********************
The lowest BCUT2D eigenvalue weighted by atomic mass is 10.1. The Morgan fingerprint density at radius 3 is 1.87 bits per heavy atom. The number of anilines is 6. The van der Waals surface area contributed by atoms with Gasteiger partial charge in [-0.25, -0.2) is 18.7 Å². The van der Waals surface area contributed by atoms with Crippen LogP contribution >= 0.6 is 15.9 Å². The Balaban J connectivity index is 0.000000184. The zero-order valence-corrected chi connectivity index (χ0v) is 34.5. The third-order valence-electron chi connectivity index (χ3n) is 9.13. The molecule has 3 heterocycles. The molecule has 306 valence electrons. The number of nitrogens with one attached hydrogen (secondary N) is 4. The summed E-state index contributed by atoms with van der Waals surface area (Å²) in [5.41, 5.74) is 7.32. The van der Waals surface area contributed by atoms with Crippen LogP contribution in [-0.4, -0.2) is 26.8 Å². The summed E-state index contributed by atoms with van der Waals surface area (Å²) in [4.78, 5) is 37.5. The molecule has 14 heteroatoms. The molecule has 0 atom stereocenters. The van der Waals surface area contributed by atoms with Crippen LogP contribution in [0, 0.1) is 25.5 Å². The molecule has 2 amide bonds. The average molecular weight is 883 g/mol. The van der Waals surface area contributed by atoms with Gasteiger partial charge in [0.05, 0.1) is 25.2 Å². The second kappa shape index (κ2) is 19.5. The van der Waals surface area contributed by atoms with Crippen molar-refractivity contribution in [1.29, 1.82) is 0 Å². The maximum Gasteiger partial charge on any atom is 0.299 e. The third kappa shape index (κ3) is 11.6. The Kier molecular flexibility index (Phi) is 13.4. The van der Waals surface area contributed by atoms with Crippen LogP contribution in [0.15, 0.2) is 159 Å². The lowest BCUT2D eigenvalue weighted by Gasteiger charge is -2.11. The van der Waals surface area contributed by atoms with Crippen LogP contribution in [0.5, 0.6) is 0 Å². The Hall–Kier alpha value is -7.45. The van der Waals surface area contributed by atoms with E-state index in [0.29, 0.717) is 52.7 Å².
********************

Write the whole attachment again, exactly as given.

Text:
The lowest BCUT2D eigenvalue weighted by atomic mass is 10.1. The Morgan fingerprint density at radius 3 is 1.87 bits per heavy atom. The number of anilines is 6. The van der Waals surface area contributed by atoms with Gasteiger partial charge in [-0.25, -0.2) is 18.7 Å². The van der Waals surface area contributed by atoms with Crippen LogP contribution >= 0.6 is 15.9 Å². The Balaban J connectivity index is 0.000000184. The zero-order valence-corrected chi connectivity index (χ0v) is 34.5. The third-order valence-electron chi connectivity index (χ3n) is 9.13. The molecule has 3 heterocycles. The molecule has 306 valence electrons. The number of nitrogens with one attached hydrogen (secondary N) is 4. The summed E-state index contributed by atoms with van der Waals surface area (Å²) in [5.41, 5.74) is 7.32. The van der Waals surface area contributed by atoms with Crippen LogP contribution in [-0.4, -0.2) is 26.8 Å². The summed E-state index contributed by atoms with van der Waals surface area (Å²) in [4.78, 5) is 37.5. The molecule has 14 heteroatoms. The molecule has 0 atom stereocenters. The van der Waals surface area contributed by atoms with Crippen LogP contribution in [0, 0.1) is 25.5 Å². The molecule has 2 amide bonds. The average molecular weight is 883 g/mol. The van der Waals surface area contributed by atoms with Gasteiger partial charge in [0.05, 0.1) is 25.2 Å². The second kappa shape index (κ2) is 19.5. The van der Waals surface area contributed by atoms with Crippen molar-refractivity contribution in [1.29, 1.82) is 0 Å². The maximum Gasteiger partial charge on any atom is 0.299 e. The third kappa shape index (κ3) is 11.6. The Kier molecular flexibility index (Phi) is 13.4. The van der Waals surface area contributed by atoms with Crippen LogP contribution in [0.15, 0.2) is 159 Å². The lowest BCUT2D eigenvalue weighted by Gasteiger charge is -2.11. The van der Waals surface area contributed by atoms with Crippen LogP contribution in [0.5, 0.6) is 0 Å². The Hall–Kier alpha value is -7.45. The van der Waals surface area contributed by atoms with E-state index in [0.29, 0.717) is 52.7 Å².